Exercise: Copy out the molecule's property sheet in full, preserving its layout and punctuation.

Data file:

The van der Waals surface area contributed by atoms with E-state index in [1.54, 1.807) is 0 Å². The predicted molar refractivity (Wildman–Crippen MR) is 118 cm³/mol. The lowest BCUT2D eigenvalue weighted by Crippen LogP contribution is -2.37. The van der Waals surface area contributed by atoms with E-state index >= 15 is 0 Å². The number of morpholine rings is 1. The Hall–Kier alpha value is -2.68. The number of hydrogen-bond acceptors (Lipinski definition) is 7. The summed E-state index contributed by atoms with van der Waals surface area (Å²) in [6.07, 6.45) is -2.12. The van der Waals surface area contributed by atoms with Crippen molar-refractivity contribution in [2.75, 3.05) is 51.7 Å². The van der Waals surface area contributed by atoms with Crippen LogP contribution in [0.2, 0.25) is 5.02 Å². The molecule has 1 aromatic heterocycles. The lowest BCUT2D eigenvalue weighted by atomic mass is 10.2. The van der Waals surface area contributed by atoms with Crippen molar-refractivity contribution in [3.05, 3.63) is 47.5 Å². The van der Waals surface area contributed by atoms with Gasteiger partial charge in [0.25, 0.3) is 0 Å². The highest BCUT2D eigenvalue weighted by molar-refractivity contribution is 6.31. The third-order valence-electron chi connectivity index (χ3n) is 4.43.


The van der Waals surface area contributed by atoms with E-state index in [1.54, 1.807) is 0 Å². The predicted molar refractivity (Wildman–Crippen MR) is 118 cm³/mol. The lowest BCUT2D eigenvalue weighted by Crippen LogP contribution is -2.37. The van der Waals surface area contributed by atoms with E-state index >= 15 is 0 Å². The number of morpholine rings is 1. The Hall–Kier alpha value is -2.68. The number of hydrogen-bond acceptors (Lipinski definition) is 7. The summed E-state index contributed by atoms with van der Waals surface area (Å²) in [6.07, 6.45) is -2.12. The van der Waals surface area contributed by atoms with Crippen molar-refractivity contribution in [2.75, 3.05) is 51.7 Å². The van der Waals surface area contributed by atoms with Crippen LogP contribution in [0.2, 0.25) is 5.02 Å². The molecule has 1 aromatic heterocycles. The lowest BCUT2D eigenvalue weighted by atomic mass is 10.2. The van der Waals surface area contributed by atoms with Crippen molar-refractivity contribution in [3.05, 3.63) is 47.5 Å². The van der Waals surface area contributed by atoms with Gasteiger partial charge in [0.25, 0.3) is 0 Å². The highest BCUT2D eigenvalue weighted by molar-refractivity contribution is 6.31. The third-order valence-electron chi connectivity index (χ3n) is 4.43.